Of course, we're not going to give away our absolute favourite top secret spots - those are reserved for sharing with our guests only! But if you want to get off the beaten track in Wales and discover some stunningly beautiful yet secluded places frequented only by a couple of locals and maybe some sheep, read on.
1. Monknash beach, Vale of Glamorgan
Can't decide whether you want to go to the woods or the beach? No worries, this place has both! The path runs down through deciduous woodland alongside a river with a series of small falls and pools and past an old ruined mill then into a clearing which gives way to a storm beach with dramatic cliffs and sweeping views out over the Bristol Channel. The walk back uphill can be thirsty work, so it's a good job there's a gorgeous 14th century pub serving local ales & tasty home cooked meals in the nearest village. Easily spooked? The woods and pub are both said to be so haunted that even the local fishermen tend to go in pairs at night time!
2. Cwm Pennant, Snowdonia
While the rest of Snowdonia is teeming with tourists year-round, this hidden gem of a valley is much less known and far less trampled. Carpeted in wild flowers in the spring, and with a sparking blue lake to cool off in after a long hike in intense summer sun, you'll often have this place completely to yourself!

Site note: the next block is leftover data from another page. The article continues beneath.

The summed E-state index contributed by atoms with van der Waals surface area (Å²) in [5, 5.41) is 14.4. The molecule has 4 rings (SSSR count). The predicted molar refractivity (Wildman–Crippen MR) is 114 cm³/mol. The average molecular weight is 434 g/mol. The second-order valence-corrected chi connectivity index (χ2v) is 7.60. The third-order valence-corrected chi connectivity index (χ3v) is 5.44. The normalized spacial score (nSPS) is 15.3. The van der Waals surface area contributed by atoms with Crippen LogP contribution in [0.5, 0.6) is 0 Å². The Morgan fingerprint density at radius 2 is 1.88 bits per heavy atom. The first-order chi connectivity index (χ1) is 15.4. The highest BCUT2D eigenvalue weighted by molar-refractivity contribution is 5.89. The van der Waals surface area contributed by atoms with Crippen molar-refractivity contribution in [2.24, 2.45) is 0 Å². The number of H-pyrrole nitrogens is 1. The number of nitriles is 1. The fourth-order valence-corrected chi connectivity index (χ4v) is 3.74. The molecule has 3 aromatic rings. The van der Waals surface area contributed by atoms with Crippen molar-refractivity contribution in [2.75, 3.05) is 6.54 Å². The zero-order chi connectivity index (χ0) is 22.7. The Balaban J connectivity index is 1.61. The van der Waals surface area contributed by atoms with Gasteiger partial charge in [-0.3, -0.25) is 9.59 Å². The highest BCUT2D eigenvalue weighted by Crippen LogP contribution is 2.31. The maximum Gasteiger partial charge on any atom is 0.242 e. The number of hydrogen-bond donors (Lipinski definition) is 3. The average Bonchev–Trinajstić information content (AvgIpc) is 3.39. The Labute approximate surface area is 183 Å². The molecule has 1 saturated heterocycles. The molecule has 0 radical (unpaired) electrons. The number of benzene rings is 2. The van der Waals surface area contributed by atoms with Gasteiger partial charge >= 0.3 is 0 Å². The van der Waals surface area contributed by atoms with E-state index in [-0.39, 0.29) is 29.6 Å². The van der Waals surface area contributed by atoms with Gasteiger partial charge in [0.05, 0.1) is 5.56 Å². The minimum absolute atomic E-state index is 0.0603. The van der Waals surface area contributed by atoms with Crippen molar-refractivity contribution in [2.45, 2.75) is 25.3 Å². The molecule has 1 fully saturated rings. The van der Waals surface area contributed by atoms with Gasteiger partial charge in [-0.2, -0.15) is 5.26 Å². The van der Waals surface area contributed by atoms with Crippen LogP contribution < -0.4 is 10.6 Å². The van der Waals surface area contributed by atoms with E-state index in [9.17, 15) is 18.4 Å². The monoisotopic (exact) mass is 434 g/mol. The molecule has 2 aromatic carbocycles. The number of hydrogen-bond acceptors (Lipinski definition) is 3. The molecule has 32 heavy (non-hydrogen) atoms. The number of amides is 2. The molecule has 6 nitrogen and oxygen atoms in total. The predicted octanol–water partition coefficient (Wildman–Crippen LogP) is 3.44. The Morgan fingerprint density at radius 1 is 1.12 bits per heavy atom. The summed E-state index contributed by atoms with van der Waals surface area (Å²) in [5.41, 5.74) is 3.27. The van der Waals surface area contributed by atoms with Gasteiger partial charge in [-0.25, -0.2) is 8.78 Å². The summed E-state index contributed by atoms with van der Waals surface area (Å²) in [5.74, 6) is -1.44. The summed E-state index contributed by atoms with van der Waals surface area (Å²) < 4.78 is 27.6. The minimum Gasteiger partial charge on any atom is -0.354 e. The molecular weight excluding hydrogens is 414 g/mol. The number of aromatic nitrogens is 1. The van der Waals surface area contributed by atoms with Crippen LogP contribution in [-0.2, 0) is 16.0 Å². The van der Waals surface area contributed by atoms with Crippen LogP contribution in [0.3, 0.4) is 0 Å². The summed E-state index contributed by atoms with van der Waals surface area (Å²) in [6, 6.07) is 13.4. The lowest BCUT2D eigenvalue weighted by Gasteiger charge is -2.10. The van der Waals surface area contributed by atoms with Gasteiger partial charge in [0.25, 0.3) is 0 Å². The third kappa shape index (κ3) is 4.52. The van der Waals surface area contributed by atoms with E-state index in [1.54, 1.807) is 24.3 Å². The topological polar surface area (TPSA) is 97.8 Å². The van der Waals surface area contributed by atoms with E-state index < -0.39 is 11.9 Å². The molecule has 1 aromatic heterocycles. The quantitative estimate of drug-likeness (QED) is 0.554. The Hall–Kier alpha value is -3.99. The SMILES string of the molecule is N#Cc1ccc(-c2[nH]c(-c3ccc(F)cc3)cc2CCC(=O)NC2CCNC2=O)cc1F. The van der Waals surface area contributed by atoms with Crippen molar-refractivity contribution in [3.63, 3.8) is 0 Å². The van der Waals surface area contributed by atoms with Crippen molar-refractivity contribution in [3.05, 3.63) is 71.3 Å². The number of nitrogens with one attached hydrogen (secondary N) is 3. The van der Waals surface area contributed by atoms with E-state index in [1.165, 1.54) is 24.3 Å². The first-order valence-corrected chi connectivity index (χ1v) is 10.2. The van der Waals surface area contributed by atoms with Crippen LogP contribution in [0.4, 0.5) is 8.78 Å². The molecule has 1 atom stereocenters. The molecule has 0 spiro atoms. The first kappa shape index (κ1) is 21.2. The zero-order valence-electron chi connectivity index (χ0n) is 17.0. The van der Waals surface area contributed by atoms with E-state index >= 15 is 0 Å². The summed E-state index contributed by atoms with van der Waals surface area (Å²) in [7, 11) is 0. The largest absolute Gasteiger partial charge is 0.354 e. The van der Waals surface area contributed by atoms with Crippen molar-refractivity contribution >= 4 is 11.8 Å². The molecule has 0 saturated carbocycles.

3. Mewslade, Gower Peninsula
Accessible only on the low tide, and a hike from the nearest access point, this can feel like a different world entirely to the nearby popular beaches of Three Cliffs, Oxwich and Rhossilli. With dramatic towering cliffs, powerful waves and access to a secret bay at very low tide; it's hard to believe this place is such a well-kept secret!
4. Traethllyfn, Pembrokeshire
Another secluded beach, almost as far out West as you can get in Wales, this stunning black rock beach is accessed by a steep staircase, reached through cliff top farmland. Only a handful of people make the descent from the coastal path which lies on the cliff top above, with views of far-reaching turquoise seas, and the occasional pod of dolphins or solitary seal.
5. Wynford Vaughan Thomas Memorial & viewpoint
With sweeping views taking in the whole of the Snowdonian mountain range; you'll feel quite literally on top of the world, especially if you've hiked up the mountain to get here! The memorial was named after respected Welsh writer and broadcaster Wynford Vaughan Thomas, because he believed that the view from this spot was the best in Wales. We couldn't agree more!
6. Tre'r Ceiri Iron Age hill fort
Standing on top of a gloriously exposed hilltop, which crashes down straight into the Irish Sea from its 450m peak, this hill fort is the best preserved, and thought to be most densely occupied Iron Age Hillfort in Britain. Despite this, you'll rarely see more than a couple of people at the top, and most days you'll have the place entirely to yourself! The panoramic views from here are quite simply, some of the best in the World.
Want more? Why not let us show you the best hidden secrets in Wales on one of our tours?
All images other than Wynford Vaughan Thomas Memorial View & Tre'r Ceiri view are Copyright Mari Owen www.mariowenphotography.com